*Rule set can typically be applied across a wide variety of instruments to test for robustness.

*A broader set of inputs can be used since all parameters don’t need to be reduced to code.

Cons:

*Parameters still must be monitored and updated as market characteristics change.  Failure to do this inevitably leads to system failure.

*It can be difficult to reduce non-mechanical decisions to binary ones without introducing significant subjective input.

Now we need to stop (again!) and add a definition— one that makes mechanical traders wince.  A rule CAN BE a decision that requires trader input (even subjective input).  And to be honest, I know many more traders who have rule-based systems that aren’t purely mechanical than those that are.

For example, traders will look at various market breadth inputs (advancing issues versus declining, new highs versus new lows, up volume versus down, etc.) and make a subjective judgment on which is the most important at the time.  But their rule might be that they will go long (or short) without supporting market breadth.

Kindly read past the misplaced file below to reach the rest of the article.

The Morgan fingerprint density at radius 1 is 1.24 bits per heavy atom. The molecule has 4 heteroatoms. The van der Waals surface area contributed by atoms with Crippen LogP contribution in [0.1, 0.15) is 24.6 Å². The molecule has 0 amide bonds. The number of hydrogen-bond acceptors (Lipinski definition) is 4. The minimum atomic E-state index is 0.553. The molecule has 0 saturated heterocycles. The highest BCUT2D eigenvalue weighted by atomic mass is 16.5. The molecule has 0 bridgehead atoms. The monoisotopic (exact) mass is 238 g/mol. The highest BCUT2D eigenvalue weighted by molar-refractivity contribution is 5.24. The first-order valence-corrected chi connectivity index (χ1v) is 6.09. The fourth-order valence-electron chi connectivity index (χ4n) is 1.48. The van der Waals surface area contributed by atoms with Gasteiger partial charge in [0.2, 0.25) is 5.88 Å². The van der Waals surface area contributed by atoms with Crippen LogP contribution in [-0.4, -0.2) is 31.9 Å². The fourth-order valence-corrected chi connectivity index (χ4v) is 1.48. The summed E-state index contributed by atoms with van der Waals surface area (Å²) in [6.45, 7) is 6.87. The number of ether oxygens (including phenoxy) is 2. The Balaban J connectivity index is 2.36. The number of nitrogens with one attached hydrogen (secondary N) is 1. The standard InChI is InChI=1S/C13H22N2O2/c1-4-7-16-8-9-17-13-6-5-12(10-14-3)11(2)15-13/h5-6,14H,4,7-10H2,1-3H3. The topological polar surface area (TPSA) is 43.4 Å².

Hybrid Mechanical / Rule-based Trading

I added this category, which is a combination of mechanical rules and rules that require a trader’s input, because lots of traders use this style of systematic trading – more than any of the others.

Pros:

*Some components of the system can be back tested to add to a trader’s confidence.

*A broader set of inputs can be used since all parameters don’t need to be reduced to code.

*Experienced traders can build in flexibility to take signals that satisfy subjective criteria that aren’t clearly binary (yes / no) answers. This is a key to many good traders' ongoing success.

Cons:

*Parameters still must be monitored and updated as market characteristics change.  Failure to do this inevitably leads to system failure.

*With subjectivity comes added responsibility to manage emotions, psychology, and data overload.

Rule-based, Non-mechanical Trading

Here is the style where a trader follows rules, and follows them every time, but those rules aren’t a mechanical set.  My belief is that the most successful intuitive traders fit into this category as well.  They have rules that they follow, but they just haven’t formalized them in a way that a linear/logical thinker would understand.

Pros:

*A broader set of inputs can be used since all parameters don’t need to be reduced to code.